respected Counsel, Nigel Hughes, wrote a very refreshing article about this recently but more and more persons need to come out of the woodwork and call a spade a spade and not wait until they are personally affected by the victimization of these hoodlums. The Government has so many major problems and concerns with important segments of the economy and widespread allegations of corruption in almost every government department but the only 4 Ministries which are active seem to be the Ministry of Sports & the Ministry of Local Government now specifically tasked with forming IMCs, the Ministry of House lots&Pageants(has really forgotten about Trade & Commerce) and the Ministry of Legal Affairs (outsourcing) tasked with
outsourcing of his Office. I am sure the President is or should be very disturbed at the performance of this particular Minister as he has been a tremendous source of embarrassment to himself, his family, his law firm, his Ministry, the government and the people of Guyana. He has reduced this once highly prestigious position of Attorney General to a pulp and continues to sink it further every day. He has even now resorted to writing letters to the media comparing himself with the great Cheddi Jagan. Cheddi must be turning in his grave or turning up the waters since he was cremated I think. Cheddi would never have appointed such an incompetent person for such a respected position. Prior to accepting the AG’s position he had lost every single
cricket matter that he litigated against and is now desperately trying to save his career by trying to litigate a solution through a Cricket Act empowering the Sports Minister to hire and fire as he sees fit just as the Local Government IMC Minister does. This does not work! Even without the legal power, the Sports Minister has already illegally embarked on forming IMCs and disbanding the legally elected bodies in the cricket & horse racing fraternities with both turning out to be colossal failures. He has carefully sidestepped the football fraternity obviously, out of fear of FIFA. Clive Lloyd was recruited to be the head of the IMC in September 2011 and also to be a campaign figurehead for the PPP in 2011 during elections but disappeared during the elections and was strongly rebuked by Jagdeo for this absence during the elections to woo the black votes. Clive allowed himself to be used by this Government and has severely damaged his credibility and reputation and lost a huge chunk of his star capital that he had. His acceptance of the IMC head made him lose his directorship on the WICB and his position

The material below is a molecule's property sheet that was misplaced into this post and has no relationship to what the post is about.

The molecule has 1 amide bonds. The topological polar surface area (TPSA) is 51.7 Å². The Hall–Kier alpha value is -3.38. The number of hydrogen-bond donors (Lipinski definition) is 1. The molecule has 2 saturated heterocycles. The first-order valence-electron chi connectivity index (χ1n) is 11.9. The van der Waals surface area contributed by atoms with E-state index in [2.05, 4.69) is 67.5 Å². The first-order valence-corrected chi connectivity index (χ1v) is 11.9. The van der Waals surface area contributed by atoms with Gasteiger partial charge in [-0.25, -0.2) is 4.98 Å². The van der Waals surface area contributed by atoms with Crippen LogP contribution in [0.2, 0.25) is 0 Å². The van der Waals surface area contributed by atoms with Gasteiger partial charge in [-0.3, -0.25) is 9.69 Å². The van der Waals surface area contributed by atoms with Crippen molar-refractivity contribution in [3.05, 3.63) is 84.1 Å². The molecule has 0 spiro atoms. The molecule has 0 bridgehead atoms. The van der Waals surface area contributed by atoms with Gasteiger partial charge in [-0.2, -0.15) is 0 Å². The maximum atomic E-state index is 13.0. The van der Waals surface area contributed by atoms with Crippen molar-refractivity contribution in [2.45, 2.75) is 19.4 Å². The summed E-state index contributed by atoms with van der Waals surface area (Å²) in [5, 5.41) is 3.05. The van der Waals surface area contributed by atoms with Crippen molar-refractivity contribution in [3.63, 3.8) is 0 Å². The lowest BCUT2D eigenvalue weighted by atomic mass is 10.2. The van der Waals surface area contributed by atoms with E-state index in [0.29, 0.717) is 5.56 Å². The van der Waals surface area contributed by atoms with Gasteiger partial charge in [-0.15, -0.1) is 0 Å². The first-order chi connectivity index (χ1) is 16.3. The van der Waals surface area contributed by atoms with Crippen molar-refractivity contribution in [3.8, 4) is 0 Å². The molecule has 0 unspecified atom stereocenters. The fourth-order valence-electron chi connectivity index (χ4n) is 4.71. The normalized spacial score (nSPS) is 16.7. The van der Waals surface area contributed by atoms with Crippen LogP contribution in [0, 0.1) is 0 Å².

as head of the Cricket Committee of the ICC. Surely, it has been proven that IMCs are not the best path for the resolution of such thorny issues. It is crystal clear that the agenda of the Government is to govern through IMCs and the legislation of powers to MInisters which strategies have proven to be huge failures. They want to hijack and nationalize the cricket board for political reasons and use same as a campaign tool in the next elections. I say hands off cricket and all other sporting organizations!!! The opposition needs to step up to the plate and represent the people of Guyana and not allow the Government to take over sports and go backwards like communists Cuba, Korea and China. It was pleasing to see the AFC head, Mr. Ramjattan speaking out very forthrightly about this grave injustice by the Government. Pay the same relentless obsession to the woes of the state corporations and entities, GUYSUCO, GPL, GWI, UG, NDIA, NICIL, etc by employing competent persons to manage them and hopefully something good will come out of it. Intikhab Sankar
The govt. openly flouts... From page 5 oragnisation’s Wage Bill. When leaders and shapers of society relegate the average worker and citizen to a mentality of subsistence living, instant gratification and subterfuge at the expense of their wellbeing and rights being protected throughout their lives, even when no longer working, as they secure for themselves such right and benefits speaks to the level this country has sunk. Never before has post independent Guyana seen such an attack on workers and citizens coming from both the private and public sectors. There is a cardinal principle “do unto others as you would like them to do unto you.” And since the political leaders will not subject themselves to the violations suffered by the average worker, they have a moral responsibility to lead the charge in correcting it. The average contract worker in the private and public sector engages in a contract of service and under this categorisaton s/he must be the recipient of the benefits and security applicable to the job s/he is required to
perform. The President, Ministers of Government, Members of Parliament and employers in the private sector cannot be guaranteed a pension or a nest egg at retirement and other pecuniary benefits during their work life as they exploit (knowingly/ unknowingly) and seek to deny such surety to the average worker. This exploitation is legally and morally wrong, and there needs to be a national conversation on this matter with the intent of bringing an end to the violations. The reality stated in this letter must be given serious attention by the National Assembly, the nation’s highest and representative decision-making forum. Systems must be put in place where our Laws are honoured. There must be clear and unequivocal demarcation and enforcement to ensure the protection of every worker based on duly recognized category of employment, i.e. contract of service versus contract for service and the commensurate benefits that are accrued for the respective job. Lincoln Lewis
Sunday December 23, 2012